“I didn't really see that as much this year. I don't know if it was just kind of adjusting to the pace of play, or kind of second-guessing himself a little bit. But I felt like there was times where he was passing up opportunities to use his shot to try to make an extra play.”
Quinn concurred. He had only 25 shots on goal, a low number considering he was in a top-six role and received consistent time on the Amerks’ power play. Quinn deferred to teammates too often, a change from how he attacked on the ice during his final season of junior hockey.
Quinn, though, remained a reliable presence in the defensive zone and improvement resulted in a new assignment. Despite not producing up to his standards on the wing, Quinn was asked to play center, beginning with an April 14 game against Cleveland.
Quinn had two assists with General Manager Kevyn Adams and Sabres owner Terry Pegula watching in Rochester’s Blue Cross Arena. Versatility will only help Quinn in the long run, but it’s unlikely this will be a permanent move.
“As a centerman, you have to be a little more responsible in the D-zone, and I thought it allowed me to use my hockey sense a little more,” Quinn said. “In the D zone, to be able to make some reads and try to cut off plays and break out. As a winger, you don't do that as much. You’re kind of covering an area. … I like the part of kind of having the middle of the ice to dictate the play. And as a center, you can kind of build your speed a little bit more since you start from lower in the zone, whereas the wingers are a little higher.”
The season ended abruptly for Quinn, as the decision was made in April for him to undergo surgery on a bothersome hernia. Facing a six-week recovery in Buffalo, Quinn spent additional time around the Sabres, including the final days of the season under Don Granato, who was officially named head coach on June 29.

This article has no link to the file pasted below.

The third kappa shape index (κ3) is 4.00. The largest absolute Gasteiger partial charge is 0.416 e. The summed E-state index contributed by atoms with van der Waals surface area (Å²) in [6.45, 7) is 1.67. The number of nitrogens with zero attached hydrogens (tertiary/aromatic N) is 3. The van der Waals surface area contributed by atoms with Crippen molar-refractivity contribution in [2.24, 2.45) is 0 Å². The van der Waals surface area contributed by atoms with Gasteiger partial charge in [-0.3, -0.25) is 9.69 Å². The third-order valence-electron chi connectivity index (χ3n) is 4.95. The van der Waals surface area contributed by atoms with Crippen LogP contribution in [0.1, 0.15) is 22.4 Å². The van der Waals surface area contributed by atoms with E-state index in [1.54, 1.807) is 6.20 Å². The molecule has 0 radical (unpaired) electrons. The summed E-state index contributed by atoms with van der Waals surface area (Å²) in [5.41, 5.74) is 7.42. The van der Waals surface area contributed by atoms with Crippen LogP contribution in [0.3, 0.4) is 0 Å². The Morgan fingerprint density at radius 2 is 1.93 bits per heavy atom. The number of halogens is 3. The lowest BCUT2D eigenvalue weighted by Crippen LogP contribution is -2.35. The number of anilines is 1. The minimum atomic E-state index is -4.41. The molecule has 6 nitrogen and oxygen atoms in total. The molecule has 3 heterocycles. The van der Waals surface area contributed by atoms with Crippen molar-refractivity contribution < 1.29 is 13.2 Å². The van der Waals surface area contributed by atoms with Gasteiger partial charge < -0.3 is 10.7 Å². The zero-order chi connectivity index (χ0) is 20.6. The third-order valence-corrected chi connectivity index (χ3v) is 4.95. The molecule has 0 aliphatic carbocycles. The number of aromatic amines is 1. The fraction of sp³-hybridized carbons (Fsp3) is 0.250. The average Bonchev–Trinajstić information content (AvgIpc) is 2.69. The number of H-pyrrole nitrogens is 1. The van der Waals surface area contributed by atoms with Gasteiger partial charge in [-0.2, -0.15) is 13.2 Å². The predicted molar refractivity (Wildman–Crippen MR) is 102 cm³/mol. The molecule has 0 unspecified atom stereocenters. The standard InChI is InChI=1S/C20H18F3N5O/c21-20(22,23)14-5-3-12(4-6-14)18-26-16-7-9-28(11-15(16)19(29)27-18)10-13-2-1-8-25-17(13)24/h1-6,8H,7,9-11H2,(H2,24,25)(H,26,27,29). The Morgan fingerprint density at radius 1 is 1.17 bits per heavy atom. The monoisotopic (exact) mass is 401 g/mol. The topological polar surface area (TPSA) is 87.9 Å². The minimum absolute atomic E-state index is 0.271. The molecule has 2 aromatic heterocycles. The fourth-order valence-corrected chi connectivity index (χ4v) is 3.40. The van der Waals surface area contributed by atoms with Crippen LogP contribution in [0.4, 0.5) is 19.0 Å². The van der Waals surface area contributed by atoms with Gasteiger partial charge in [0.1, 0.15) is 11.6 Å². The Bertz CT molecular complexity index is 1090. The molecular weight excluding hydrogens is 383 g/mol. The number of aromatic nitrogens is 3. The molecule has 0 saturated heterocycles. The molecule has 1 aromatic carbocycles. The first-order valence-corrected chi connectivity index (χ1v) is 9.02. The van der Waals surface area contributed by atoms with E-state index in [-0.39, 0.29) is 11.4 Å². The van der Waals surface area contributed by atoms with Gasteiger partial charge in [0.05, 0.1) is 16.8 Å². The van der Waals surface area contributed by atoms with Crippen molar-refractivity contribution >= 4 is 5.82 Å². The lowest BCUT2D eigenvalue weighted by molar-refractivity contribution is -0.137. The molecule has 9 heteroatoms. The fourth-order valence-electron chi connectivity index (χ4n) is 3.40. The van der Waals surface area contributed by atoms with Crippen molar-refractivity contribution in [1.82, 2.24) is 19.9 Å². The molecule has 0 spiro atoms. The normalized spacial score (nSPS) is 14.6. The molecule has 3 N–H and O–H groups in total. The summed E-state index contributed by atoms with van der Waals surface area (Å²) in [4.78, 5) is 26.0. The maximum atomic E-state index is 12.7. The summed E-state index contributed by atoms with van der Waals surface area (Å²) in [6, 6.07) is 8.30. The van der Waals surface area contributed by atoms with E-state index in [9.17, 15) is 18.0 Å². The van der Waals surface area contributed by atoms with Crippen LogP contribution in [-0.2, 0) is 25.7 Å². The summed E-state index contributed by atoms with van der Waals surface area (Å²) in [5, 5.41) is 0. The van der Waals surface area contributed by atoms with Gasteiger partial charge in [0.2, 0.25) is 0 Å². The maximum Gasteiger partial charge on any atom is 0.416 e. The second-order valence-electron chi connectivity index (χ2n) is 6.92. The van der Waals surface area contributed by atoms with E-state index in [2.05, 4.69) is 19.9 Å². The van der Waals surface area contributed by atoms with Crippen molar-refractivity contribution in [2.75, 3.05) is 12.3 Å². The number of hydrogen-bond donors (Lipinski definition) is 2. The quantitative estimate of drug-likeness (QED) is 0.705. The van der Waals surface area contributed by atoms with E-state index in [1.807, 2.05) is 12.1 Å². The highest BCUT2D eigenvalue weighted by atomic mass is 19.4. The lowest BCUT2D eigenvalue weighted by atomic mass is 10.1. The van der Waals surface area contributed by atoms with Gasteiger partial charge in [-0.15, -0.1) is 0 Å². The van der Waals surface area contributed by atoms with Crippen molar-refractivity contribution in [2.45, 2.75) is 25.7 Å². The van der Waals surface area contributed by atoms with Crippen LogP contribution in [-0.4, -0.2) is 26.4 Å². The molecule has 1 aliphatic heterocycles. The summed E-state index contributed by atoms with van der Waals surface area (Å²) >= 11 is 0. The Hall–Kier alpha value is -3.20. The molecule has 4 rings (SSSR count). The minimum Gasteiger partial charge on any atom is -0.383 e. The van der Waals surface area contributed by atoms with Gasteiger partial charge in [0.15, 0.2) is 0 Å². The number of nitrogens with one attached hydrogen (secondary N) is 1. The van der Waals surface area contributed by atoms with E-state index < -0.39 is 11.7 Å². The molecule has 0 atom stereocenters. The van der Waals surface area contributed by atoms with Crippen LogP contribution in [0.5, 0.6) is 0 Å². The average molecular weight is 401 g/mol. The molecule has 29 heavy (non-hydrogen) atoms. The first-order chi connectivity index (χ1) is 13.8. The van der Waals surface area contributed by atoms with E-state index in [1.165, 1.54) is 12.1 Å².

Quinn received an up-close look at the new style of play that produced promising results, particularly by the team’s young forwards. Granato implemented an up-tempo system that allowed his players to create offense in transition. He was more interested in coaching to his players’ strengths, rather than forcing them into roles not suited to their individual skills.
The six-week experiment by Granato brightened the outlook for the franchise, ushering in the next young core that will try to snap the Sabres’ 10-year playoff drought. With Jack Eichel and Sam Reinhart possibly gone this offseason, Granato might have to hand more responsibility to Cozens (20 years old), Casey Mittelstadt (22), Rasmus Dahlin (21) and Tage Thompson (23), among others.
“Fully back” from surgery and already training with renowned strength coach Tony Greco in the Ottawa area, Quinn has begun preparing for training camp. In addition to on-ice training, he wants to add more strength to prepare for the grind of an 82-game season.
His goal is to be part of the youth movement in Buffalo at the start of next season.
“I think it's exciting, that kind of a young core of great players you just mentioned, and I'm gonna do everything I can to try to be in that core, whether it's right off the bat or some point this season,” said Quinn “Be a good player like those guys, and I think it’s exciting that since we’re all young we can build together and go from there. We’re going to go the right direction and go up from there.”